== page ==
CINCINNATI, OH (FOX19) - The cabbie killed Wednesday morning leaves behind a wife and family and she spoke-out to FOX19.
Kathy Sidi tearfully said she and her husband started dating exactly 8 years ago on this date he was killed.
She never thought she'd be planning her husband's funeral, not even a decade into their marriage.
"He was one of God's angels on earth," she sobbed. "He was the sweetest, kindest, most-patient man in the world."
But now Sidi's widow is making burial plans for her husband, 34-year-old Mohamed Ould Sidi.
"It would have been 8 years this summer," she said.
The couple would have celebrated nearly a decade of marriage.
"Here's when we got married," she said, holding-up their wedding picture.
They met at the airport, both were employed driving taxis.
"I remember the first time I noticed him," Kathy Sidi said. "He was in the back of the cab and I walked past and he smiled at me and my stomach just started doing flip flops and my heart started pounding, it was just your typical school-girl crush and I fell in love with him that minute."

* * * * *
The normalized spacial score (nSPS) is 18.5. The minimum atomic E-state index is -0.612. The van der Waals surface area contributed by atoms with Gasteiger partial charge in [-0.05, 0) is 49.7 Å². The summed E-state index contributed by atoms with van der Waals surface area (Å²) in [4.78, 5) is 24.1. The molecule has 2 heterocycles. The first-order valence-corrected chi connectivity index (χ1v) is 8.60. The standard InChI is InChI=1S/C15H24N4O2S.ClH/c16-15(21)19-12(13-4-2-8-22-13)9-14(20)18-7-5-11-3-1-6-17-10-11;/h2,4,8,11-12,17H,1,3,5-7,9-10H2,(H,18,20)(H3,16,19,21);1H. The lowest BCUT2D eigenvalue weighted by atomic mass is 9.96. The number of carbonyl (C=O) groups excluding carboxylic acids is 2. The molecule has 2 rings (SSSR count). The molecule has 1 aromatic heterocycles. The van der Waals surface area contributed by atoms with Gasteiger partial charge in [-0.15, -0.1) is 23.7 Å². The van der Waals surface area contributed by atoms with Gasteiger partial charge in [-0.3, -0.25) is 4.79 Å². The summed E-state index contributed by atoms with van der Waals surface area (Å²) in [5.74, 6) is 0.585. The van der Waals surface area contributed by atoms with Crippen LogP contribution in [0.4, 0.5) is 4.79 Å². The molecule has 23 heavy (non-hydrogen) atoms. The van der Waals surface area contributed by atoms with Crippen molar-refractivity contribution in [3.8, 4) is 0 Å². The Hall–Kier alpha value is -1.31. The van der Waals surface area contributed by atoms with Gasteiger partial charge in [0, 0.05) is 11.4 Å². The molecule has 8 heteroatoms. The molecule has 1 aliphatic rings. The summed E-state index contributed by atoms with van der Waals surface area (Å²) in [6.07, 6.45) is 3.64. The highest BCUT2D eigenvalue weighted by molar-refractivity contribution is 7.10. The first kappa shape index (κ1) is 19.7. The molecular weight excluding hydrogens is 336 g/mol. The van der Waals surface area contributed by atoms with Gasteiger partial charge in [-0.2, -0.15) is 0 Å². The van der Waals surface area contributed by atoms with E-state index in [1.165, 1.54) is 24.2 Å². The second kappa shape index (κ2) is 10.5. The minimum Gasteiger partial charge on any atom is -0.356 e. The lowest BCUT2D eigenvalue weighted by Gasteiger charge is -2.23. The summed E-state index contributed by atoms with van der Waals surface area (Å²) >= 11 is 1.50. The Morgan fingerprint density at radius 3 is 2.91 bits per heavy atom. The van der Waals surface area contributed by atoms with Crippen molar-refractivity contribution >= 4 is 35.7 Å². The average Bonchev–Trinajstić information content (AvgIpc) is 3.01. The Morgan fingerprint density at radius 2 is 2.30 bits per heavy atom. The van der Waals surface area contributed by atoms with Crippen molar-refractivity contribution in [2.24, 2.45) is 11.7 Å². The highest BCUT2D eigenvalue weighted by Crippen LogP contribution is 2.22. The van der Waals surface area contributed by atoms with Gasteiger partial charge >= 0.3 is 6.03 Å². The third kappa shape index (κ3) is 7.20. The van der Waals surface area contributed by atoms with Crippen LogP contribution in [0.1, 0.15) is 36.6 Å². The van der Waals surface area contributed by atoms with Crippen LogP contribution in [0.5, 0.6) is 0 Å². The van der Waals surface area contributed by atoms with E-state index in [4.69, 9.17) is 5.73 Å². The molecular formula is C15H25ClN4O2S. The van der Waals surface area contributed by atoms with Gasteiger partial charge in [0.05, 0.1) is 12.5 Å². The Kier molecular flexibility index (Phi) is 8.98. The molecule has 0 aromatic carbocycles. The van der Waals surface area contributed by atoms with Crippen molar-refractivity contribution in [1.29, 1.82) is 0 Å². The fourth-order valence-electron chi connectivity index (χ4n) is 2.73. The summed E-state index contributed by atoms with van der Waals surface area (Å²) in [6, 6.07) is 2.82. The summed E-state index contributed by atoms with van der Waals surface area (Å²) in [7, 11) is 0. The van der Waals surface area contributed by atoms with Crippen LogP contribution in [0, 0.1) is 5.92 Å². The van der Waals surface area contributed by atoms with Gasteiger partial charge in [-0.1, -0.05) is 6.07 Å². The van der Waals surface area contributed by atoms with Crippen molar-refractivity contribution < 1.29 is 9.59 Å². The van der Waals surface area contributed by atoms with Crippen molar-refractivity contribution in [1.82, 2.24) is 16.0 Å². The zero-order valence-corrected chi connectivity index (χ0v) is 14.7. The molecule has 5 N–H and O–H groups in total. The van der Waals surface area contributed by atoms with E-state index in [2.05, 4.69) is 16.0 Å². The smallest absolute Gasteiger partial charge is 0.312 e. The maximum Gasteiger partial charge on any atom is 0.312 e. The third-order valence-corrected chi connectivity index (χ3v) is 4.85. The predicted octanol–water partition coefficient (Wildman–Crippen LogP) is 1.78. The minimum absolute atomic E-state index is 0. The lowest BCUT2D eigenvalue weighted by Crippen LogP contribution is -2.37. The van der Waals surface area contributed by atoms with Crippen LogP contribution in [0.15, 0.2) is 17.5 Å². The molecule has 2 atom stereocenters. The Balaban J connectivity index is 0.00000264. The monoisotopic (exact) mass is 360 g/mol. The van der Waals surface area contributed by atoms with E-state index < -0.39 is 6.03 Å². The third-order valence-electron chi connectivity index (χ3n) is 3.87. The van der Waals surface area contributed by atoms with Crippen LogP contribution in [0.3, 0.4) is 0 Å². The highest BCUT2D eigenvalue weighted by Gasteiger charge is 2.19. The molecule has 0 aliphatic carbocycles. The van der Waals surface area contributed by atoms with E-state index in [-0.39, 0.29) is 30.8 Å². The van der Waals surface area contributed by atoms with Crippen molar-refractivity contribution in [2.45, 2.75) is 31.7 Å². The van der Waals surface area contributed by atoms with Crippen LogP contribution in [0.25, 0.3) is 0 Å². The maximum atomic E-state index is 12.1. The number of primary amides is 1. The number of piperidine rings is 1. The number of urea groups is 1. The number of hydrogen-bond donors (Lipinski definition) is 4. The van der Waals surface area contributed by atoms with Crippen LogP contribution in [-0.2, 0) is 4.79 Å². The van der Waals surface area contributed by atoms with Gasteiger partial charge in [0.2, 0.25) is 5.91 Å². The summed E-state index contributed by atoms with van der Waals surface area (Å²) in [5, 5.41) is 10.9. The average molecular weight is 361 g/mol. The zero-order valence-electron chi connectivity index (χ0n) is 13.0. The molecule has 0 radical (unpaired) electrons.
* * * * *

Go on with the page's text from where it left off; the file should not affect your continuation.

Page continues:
Police came to her door shortly after 4 Wednesday morning.
"No," she said defiantly, unable to come to grips with her husband's death. "It's all just stupid."
"He was always careful," she said.
She worried her husband might be robbed or attacked by a client, working late at night, but getting killed in a car accident, was not even on her radar.
"He always worked nights," she said. "He made more money, there was less cabs out then."
"That's terrible," said his friend and fellow cabbie, Bola Ajao, who admits it's a tough business to be in.
"It is highly dangerous in driving a taxi at night," Ajao said. "That is why the city has to allow us to carry concealed weapons."
"He (Sidi) just come here to United States to make a living," Ajao said. "Just to make a living."
"They stole my husband and another lady's life," Sidi said with tears in her eyes.
She said he husband had just become an American citizen back in October, 2010.
And, that he was helping his family back home in Mauritania, sending them some of the extra money he was earning, working that late-night shift as a cabbie here in Cincinnati.